The requirement: pick a community project that is important to you. The results: a cleaned up and beautified section of Observatory Hill and a new sense of community and pride among neighbors and friends. That is what happened when David Van Pelt took on the task of cleaning up the area of Observatory Hill at the bottom of Baytree Street. Mr. Van Pelt, a resident of Baytree, has been taking a personal training and development course through Landmark Education. One of the requirements was to take on a community project that was important to you. He said that cleaning up the area was always something he has thought to do. He said one point he almost resigned himself to the idea that nothing would be done to clean up his street. Then the project came along and this was his chance to do something about it. The results were something more than he imagined.
An Update from Senator Ferlo:
What Are Your Comments on Marcellus Shale Drilling?
Over the past few years a new and seemingly endless resource has been revealed right below our feet, and now it has become a prominent topic in the media, in communities, and in homes throughout the state. I am of course referring to the natural gas reserves held in the Marcellus Shale formation that can be found in Pennsylvania, West Virginia, and New York State. These natural gas reserves are said to be able to power America for a century. There is enormous potential for Pennsylvania to benefit from this resource; however, I believe there are many significant risks and questions that we must address NOW. While techniques like hydraulic fracturing/”fracking” are not brand new, the volumes and technologies employed have rapidly expanded and changed, making it all the more important that we examine the possible impacts to our environment and to our residents. We all have a responsibility to educate ourselves on this issue and take the time to formulate a thoughtful approach that will generate revenue, bring jobs, and protect our environment and our health. To begin addressing this I have introduced Senate Bill 1447 calling for a one-year statewide moratorium on all new Marcellus Shale natural gas well drilling in Pennsylvania while a study commission is formed to analyze gas well drilling and make recommendations. I also recently moderated a virtual tele-town hall event where a panel of individuals connected to the industry was on hand to answer questions, explain procedures, and address concerns. This is only the beginning. I encourage you to visit my website to link to information on Marcellus Shale issues and regulations from the Department of Environmental Protection, view the tele-town hall video, and ensure that we identify and implement policies that will allow this industry to grow and ensure benefits back to our residents. Please take a moment to let me know your opinion on this issue. You can find more information and email me on my website at www.senatorferlo.com, or call my office at 412-621-3006 to learn more. I hope to hear from you.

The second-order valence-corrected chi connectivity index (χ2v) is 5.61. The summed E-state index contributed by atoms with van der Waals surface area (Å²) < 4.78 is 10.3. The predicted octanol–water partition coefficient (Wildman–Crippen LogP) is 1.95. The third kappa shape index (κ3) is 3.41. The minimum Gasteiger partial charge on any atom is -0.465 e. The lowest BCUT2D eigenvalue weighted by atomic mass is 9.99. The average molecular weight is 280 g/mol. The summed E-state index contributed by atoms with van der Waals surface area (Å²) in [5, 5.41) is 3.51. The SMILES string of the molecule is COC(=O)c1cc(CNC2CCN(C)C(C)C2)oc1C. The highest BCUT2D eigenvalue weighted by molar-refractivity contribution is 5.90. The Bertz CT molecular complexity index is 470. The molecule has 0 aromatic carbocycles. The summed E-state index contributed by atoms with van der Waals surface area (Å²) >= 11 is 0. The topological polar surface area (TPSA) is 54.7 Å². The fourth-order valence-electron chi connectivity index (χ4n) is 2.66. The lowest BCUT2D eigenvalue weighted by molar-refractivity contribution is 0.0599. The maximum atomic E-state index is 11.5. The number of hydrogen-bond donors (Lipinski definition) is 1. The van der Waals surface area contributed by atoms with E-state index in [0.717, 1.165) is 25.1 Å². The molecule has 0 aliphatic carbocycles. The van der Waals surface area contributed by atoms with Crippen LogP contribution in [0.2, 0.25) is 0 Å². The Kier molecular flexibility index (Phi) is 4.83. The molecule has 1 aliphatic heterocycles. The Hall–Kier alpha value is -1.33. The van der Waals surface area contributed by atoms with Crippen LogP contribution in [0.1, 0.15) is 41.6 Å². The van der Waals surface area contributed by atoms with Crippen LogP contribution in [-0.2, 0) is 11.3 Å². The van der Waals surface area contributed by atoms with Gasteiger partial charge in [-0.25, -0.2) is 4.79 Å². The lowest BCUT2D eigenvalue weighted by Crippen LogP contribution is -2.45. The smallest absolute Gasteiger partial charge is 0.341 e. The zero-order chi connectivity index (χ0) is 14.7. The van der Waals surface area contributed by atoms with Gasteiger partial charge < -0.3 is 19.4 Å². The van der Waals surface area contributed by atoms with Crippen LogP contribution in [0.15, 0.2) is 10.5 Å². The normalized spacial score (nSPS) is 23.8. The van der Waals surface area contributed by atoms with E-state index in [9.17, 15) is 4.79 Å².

Author Robert Fulghum once said, “Peace is not something you wish for; it's something you make, something you do, something you are, and something you give away.” If you think about it, he may have been talking about being friendly to your neighbors.
• Making peace in the neighborhood and caring about others enough to think of your neighbors to keep peace. Getting to know who lives on either side of you and on your street, making friends may make some of these problems • go away. Once you get to know someone, you may think about that person’s thoughts, feelings, peace and comforts before you make a choice of leaving garbage out in your backyard that may cause a bad odor and bring mice and mosquitoes. •